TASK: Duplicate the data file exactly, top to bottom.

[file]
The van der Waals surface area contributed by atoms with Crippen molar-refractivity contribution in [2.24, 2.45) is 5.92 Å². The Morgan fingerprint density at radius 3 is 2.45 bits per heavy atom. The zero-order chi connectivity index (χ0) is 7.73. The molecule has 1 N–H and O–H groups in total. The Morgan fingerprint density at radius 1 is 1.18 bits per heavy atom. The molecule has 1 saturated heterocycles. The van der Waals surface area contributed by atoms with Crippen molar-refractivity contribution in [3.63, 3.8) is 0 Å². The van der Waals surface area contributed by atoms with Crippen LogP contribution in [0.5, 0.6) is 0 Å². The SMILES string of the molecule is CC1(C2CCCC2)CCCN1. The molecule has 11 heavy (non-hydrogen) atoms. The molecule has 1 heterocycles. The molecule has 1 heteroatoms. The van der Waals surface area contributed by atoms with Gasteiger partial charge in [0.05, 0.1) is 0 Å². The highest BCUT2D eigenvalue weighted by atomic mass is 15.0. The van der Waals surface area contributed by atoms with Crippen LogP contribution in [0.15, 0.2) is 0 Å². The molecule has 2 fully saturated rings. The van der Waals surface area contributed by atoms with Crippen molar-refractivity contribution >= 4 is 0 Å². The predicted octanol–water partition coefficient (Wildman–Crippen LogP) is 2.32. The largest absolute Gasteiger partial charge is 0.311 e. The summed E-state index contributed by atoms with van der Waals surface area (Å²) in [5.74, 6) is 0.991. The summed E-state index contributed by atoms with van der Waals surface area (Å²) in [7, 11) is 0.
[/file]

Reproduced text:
The van der Waals surface area contributed by atoms with Crippen molar-refractivity contribution in [2.24, 2.45) is 5.92 Å². The Morgan fingerprint density at radius 3 is 2.45 bits per heavy atom. The zero-order chi connectivity index (χ0) is 7.73. The molecule has 1 N–H and O–H groups in total. The Morgan fingerprint density at radius 1 is 1.18 bits per heavy atom. The molecule has 1 saturated heterocycles. The van der Waals surface area contributed by atoms with Crippen molar-refractivity contribution in [3.63, 3.8) is 0 Å². The van der Waals surface area contributed by atoms with Crippen LogP contribution in [0.5, 0.6) is 0 Å². The SMILES string of the molecule is CC1(C2CCCC2)CCCN1. The molecule has 11 heavy (non-hydrogen) atoms. The molecule has 1 heterocycles. The molecule has 1 heteroatoms. The van der Waals surface area contributed by atoms with Gasteiger partial charge in [0.05, 0.1) is 0 Å². The highest BCUT2D eigenvalue weighted by atomic mass is 15.0. The van der Waals surface area contributed by atoms with Crippen LogP contribution in [0.15, 0.2) is 0 Å². The molecule has 2 fully saturated rings. The van der Waals surface area contributed by atoms with Crippen molar-refractivity contribution >= 4 is 0 Å². The predicted octanol–water partition coefficient (Wildman–Crippen LogP) is 2.32. The largest absolute Gasteiger partial charge is 0.311 e. The summed E-state index contributed by atoms with van der Waals surface area (Å²) in [5.74, 6) is 0.991. The summed E-state index contributed by atoms with van der Waals surface area (Å²) in [7, 11) is 0.